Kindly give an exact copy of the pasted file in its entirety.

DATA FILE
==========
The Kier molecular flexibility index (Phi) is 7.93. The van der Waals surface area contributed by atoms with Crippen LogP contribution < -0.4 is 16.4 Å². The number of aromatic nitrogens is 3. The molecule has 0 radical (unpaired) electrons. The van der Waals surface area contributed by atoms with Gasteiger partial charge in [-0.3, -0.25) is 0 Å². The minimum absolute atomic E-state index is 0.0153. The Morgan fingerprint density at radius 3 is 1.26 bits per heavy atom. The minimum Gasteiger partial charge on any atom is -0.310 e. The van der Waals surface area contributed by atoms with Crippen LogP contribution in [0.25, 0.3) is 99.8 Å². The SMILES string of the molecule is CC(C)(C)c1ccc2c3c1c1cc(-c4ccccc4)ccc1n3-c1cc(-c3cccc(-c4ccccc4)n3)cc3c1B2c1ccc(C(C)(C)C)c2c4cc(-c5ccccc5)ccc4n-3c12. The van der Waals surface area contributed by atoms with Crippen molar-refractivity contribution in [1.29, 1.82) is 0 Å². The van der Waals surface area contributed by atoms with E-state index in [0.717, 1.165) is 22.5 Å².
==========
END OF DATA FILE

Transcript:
The Kier molecular flexibility index (Phi) is 7.93. The van der Waals surface area contributed by atoms with Crippen LogP contribution < -0.4 is 16.4 Å². The number of aromatic nitrogens is 3. The molecule has 0 radical (unpaired) electrons. The van der Waals surface area contributed by atoms with Gasteiger partial charge in [-0.3, -0.25) is 0 Å². The minimum absolute atomic E-state index is 0.0153. The Morgan fingerprint density at radius 3 is 1.26 bits per heavy atom. The minimum Gasteiger partial charge on any atom is -0.310 e. The van der Waals surface area contributed by atoms with Crippen LogP contribution in [0.25, 0.3) is 99.8 Å². The SMILES string of the molecule is CC(C)(C)c1ccc2c3c1c1cc(-c4ccccc4)ccc1n3-c1cc(-c3cccc(-c4ccccc4)n3)cc3c1B2c1ccc(C(C)(C)C)c2c4cc(-c5ccccc5)ccc4n-3c12. The van der Waals surface area contributed by atoms with Crippen molar-refractivity contribution in [1.29, 1.82) is 0 Å². The van der Waals surface area contributed by atoms with E-state index in [0.717, 1.165) is 22.5 Å².